|Cato Policy Analysis No. 462||December 16, 2002|
by Miguel Palacios
Miguel Palacios is author of a forthcoming book on human capital contracts (Cambridge University Press). He developed his work on this topic as a Batten Fellow at the Batten Institute, Darden Graduate School of Business Administration, University of Virginia.
Human capital contracts are "equity-like" financial instruments used for financing higher education. These instruments are better suited than student loans to attracting the private capital needed to finance higher education. Further, since repayment depends on earnings and thus adjusts to the student's capacity to pay, human capital contracts should be more attractive to students than traditional student loans. Finally, by making transparent the relative economic value of certain fields of study or the value of degrees from competing institutions, human capital contracts would improve the efficiency of the higher education market as a whole.
Under a human capital contract, a student receives funding in exchange for a percentage of his or her income during a fixed period of time. Human capital contracts are equity-like instruments because the investor's return will depend on the earnings of the student, not on a predefined interest rate. The effects of these arrangements are, among others, less risk for the student, transfer of risk to a party that can manage it better, increased information regarding the economic value of education, and increased competition in the higher education market.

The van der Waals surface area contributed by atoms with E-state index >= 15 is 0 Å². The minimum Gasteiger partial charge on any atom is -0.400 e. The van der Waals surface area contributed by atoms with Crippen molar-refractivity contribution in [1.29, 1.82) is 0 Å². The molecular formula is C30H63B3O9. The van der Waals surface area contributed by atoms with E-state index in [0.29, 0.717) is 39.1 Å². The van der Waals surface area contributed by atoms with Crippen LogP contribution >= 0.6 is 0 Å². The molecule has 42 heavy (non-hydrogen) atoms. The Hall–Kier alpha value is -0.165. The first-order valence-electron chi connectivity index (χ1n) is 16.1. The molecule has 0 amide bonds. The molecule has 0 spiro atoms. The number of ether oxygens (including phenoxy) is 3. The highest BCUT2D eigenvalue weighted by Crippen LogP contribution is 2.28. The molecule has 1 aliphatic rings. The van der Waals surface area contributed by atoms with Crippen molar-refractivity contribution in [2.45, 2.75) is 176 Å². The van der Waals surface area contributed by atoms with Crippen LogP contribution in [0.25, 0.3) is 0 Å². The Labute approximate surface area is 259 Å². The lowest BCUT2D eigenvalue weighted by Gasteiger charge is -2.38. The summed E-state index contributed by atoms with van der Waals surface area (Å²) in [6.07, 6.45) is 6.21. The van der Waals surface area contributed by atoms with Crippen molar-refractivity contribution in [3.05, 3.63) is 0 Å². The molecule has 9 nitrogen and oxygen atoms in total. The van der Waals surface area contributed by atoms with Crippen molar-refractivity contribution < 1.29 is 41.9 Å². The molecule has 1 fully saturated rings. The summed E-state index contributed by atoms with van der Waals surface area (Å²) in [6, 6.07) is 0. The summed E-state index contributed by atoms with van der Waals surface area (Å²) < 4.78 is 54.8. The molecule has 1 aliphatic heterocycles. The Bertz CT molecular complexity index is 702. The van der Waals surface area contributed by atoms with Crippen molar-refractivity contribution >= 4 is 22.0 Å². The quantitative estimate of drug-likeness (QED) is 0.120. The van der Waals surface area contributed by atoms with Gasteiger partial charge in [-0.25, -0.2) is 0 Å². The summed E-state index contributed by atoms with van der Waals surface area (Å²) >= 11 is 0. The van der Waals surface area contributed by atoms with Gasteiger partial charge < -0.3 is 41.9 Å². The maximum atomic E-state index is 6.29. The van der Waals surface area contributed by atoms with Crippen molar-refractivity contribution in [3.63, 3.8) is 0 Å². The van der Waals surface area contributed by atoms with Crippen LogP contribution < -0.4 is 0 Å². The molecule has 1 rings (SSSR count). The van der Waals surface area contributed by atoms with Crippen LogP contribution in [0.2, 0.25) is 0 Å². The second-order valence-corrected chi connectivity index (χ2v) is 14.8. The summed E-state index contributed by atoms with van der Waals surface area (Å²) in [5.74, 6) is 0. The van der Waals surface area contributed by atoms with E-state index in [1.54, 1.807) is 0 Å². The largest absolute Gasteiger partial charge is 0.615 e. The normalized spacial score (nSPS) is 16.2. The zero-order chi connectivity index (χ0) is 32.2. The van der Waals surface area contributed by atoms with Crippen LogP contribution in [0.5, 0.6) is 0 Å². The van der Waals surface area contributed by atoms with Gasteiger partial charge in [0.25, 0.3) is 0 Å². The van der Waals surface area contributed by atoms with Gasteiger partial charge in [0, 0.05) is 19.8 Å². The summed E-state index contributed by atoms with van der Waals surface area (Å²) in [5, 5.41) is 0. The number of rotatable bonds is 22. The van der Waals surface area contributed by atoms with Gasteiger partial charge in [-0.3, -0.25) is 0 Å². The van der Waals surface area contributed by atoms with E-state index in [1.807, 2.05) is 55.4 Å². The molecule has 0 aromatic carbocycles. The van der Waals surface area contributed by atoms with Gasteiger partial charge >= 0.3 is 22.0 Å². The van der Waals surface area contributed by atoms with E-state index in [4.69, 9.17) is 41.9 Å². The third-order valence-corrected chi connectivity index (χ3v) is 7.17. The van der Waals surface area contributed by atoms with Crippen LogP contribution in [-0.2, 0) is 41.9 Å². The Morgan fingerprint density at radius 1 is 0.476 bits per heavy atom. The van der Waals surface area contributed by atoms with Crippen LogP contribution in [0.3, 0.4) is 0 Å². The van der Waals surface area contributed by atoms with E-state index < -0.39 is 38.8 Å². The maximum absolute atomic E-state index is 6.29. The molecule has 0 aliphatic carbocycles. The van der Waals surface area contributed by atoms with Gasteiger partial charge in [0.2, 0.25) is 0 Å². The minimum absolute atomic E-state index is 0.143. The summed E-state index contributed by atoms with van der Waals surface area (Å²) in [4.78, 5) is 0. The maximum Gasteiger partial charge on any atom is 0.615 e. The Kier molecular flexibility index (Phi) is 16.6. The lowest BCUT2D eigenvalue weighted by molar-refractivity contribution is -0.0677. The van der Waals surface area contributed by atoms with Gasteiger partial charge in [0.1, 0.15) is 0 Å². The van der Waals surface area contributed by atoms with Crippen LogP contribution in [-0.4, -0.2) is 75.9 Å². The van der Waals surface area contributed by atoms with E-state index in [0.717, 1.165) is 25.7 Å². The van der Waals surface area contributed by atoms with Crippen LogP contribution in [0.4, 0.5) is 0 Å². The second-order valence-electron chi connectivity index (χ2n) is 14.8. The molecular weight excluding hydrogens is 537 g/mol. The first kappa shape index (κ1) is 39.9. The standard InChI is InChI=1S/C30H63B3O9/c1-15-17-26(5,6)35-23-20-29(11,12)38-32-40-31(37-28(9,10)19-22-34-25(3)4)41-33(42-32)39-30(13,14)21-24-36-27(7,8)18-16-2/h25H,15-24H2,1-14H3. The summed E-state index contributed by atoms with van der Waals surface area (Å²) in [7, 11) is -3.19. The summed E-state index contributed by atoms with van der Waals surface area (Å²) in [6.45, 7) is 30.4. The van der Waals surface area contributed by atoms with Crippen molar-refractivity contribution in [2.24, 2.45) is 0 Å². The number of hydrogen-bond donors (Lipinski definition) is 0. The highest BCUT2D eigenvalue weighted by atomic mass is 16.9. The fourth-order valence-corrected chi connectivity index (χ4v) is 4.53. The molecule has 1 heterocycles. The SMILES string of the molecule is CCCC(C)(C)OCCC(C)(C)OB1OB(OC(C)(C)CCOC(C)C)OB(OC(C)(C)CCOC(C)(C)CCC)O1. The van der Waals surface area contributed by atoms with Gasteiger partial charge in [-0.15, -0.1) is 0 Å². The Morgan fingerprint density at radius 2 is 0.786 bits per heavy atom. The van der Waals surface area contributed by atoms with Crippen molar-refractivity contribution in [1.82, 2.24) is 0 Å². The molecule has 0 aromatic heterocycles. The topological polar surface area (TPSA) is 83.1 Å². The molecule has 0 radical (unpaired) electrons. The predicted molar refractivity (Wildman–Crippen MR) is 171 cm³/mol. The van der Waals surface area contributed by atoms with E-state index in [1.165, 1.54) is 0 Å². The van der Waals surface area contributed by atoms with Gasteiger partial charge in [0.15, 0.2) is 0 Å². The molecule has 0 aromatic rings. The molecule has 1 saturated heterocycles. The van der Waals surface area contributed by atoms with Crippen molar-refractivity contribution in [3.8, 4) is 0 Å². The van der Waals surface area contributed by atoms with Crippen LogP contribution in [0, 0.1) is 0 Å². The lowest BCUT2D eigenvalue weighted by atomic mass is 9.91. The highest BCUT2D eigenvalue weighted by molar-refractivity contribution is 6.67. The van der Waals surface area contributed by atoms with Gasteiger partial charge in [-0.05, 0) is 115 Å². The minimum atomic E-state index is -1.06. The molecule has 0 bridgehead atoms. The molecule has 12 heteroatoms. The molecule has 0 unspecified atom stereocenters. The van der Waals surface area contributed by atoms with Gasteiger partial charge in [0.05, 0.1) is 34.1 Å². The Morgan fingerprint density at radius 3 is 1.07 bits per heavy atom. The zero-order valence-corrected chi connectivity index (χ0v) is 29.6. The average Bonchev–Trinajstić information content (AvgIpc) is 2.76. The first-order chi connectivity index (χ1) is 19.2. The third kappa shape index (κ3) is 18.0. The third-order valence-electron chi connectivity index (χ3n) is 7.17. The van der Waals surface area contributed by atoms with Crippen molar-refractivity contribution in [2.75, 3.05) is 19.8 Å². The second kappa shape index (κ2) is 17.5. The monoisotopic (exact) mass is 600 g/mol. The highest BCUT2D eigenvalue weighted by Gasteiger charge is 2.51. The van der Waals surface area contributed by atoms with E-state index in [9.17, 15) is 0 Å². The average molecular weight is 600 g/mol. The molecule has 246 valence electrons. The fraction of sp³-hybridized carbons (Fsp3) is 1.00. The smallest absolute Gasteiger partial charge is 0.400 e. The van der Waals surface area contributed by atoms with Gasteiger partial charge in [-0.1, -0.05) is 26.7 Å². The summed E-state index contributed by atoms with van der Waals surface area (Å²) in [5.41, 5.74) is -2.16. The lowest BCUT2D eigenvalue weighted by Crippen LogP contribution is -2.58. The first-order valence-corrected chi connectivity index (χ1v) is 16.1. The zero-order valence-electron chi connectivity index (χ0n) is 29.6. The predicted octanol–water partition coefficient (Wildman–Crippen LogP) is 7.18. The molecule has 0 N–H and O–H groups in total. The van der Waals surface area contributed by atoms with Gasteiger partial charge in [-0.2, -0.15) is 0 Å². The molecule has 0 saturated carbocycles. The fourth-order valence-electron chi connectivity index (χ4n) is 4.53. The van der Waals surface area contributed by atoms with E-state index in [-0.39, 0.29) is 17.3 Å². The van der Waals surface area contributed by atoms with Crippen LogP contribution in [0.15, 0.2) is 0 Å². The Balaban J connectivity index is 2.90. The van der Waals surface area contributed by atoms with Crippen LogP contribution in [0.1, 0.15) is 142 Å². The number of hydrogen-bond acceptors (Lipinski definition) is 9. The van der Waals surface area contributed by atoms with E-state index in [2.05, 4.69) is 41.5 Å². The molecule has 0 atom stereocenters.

To ensure the development of human capital contracts as a viable alternative for financing higher education, policymakers should assure investors that such contracts are fully enforceable and afford them the same legal protection that student loans receive today. Human capital contracts should be acknowledged as securities so that investment funds will be allowed to hold them. Finally, human capital contracts should receive tax treatment similar to that given other means of student financing.
|Full Text of Policy Analysis No. 462 (PDF, 12 pgs, 65 Kb)|
© 2002 The Cato Institute
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